What’s for dinner? Turkey Meat Loaf With Mashed Potatoes

I have always been a fan of turkey meatloaf — and of cramming it full of secret vegetables. Not like I’m Jessica Seinfeld (or that other woman who claimed she did it first), trying to trick kids into eating things that are good for them. My principle was more about: Well, if it fits, and it’s healthy, why not? So I’ve added shredded carrots, chopped zucchini, sun-dried tomatoes, oats … all with pretty good results. (The only less-than-thrilling addition was the zucchini, with its excess soggy-moisture quotient.) But this iteration is one for the books …

Turkey Meat Loaf With Mashed Potatoes, from Real Simple, February 2009

Turkey Meat Loaf With Mashed Potatoes, from Real Simple, February 2009

I know, meatloaf looks gross when it’s raw. Some of my friends can’t even make it because they can’t stand to mix the ingredients, whereas I jump in with both hands, squishing it between my fingers like a kid in mud.

But this doesn’t look like mud. It looks downright swampy — glistening disturbingly and way too much green going on: four cups of spinach and another of parsley, plus an entire onion. Proportionately speaking, there is not a lot of turkey in this meatloaf.

When I do as instructed and form it into a loaf on a baking sheet — that’s right, I’m baking a loaf! — it is a big pile of emerald leaves, with precious little appearing to bind it together. Usually the precooked mixture looks  … well, meatier. I wonder if this even counts as a meatloaf, or if it will even hold together in the oven. I know that the spinach will wilt and implode into a fraction of its former volume, but where’s the beef? Or, in this case, turkey?

Cost of ingredients: $5.80 plus tax. Deceptive pricing alert: I already had the ground turkey in the freezer, and also had the bread crumbs, mustard, salt and pepper, olive oil, marinara and ketchup on hand.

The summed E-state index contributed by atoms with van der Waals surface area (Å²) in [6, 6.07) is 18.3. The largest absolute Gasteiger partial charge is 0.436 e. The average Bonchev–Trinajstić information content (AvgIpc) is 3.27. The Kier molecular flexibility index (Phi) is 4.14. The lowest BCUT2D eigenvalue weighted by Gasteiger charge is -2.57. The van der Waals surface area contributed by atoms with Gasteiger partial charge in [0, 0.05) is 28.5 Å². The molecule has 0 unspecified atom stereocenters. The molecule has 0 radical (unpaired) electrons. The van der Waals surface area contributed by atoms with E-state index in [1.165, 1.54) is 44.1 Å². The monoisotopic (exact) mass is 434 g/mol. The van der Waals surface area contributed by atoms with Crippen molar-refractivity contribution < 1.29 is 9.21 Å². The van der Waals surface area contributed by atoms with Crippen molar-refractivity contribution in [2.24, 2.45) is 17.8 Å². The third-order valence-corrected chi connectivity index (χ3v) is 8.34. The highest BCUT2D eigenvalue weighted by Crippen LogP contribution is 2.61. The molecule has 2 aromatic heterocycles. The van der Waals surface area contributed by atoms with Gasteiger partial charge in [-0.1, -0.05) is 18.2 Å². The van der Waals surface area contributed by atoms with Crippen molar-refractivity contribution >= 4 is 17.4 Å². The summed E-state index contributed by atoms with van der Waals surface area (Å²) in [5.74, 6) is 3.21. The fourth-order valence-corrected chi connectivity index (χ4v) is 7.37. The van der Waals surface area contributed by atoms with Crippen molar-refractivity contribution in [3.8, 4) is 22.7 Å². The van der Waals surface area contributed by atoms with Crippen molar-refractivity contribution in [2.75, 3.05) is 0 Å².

Substitutions: I finally found a use for one of the foul-tasting gluten-free breads we have been trying and quickly discarding: breadcrumbs. In this case, they are kind of a binder, and if all goes well should be sopping up some — turkey flavor? mustard? — so the bread’s odd crumbly texture should not be an issue, but a boon. Near the end of the baking period, I added the leftover Parmesan Reggiano cheese from last night’s dish. And I also used plain yogurt instead of buttermilk in the mashed potatoes.

As easy as they said? Except for having to rinse the spinach to get rid of that grit, yes. Meatloaf is by nature easy to assemble, although I am more acclimated to putting it in a loaf pan, rather than trying to mold something on a baking sheet. (A foil-lined baking sheet, of course.)

What it really looks like.

What it really looks like. (Yes, cooked.)

How’d THAT go over? Let’s put it this way: When Mr. Brooks walked into the kitchen and saw the “loaf” sitting on the baking sheet, he said, “What the hell is that?” In terms of appearance, the finished product looks significantly less browned than the picture at top– in fact, as you can see from the photo at left, it looks an awful lot like underdone scrambled egg whites packed with lots of greens and vegetables.  (The stuff up top that actually has a “cooked” look? That would be the cheese, which I sprinkled on with 5 minutes to go.) I suspect the food stylists used their entire “1/4 cup of ketchup” to glaze the sides of the two slices pictured at top — and then roasted those slices all by themselves, maybe even in a convection oven, so they looked more roasted, less flaccid. This would only be a contender as a main dish if the title of the show was “Dining in the Dark” instead of “Dating in the Dark.” To fully experience this dish, please go here and hit the “play” button.

Would I make it again? No way. This mess belongs on FAIL Blog. Why they wouldn’t think about adding the marinara so it could infuse flavor while the dish cooked — instead of meting out a miserly 1/4 cup total over six portions before serving — is beyond me.  (Which, by the way, makes you open a jar of marinara to use just a quarter-cup.  Brilliant idea, Real Simple.  Boo!)  Halfway through the miserable meal, I mashed it all up with the potatoes — which made it taste better.  So that’s how I packaged the leftovers, which I suspect will end up growing old, unloved, in the back of the refrigerator until I put them out of their misery and into the trash.

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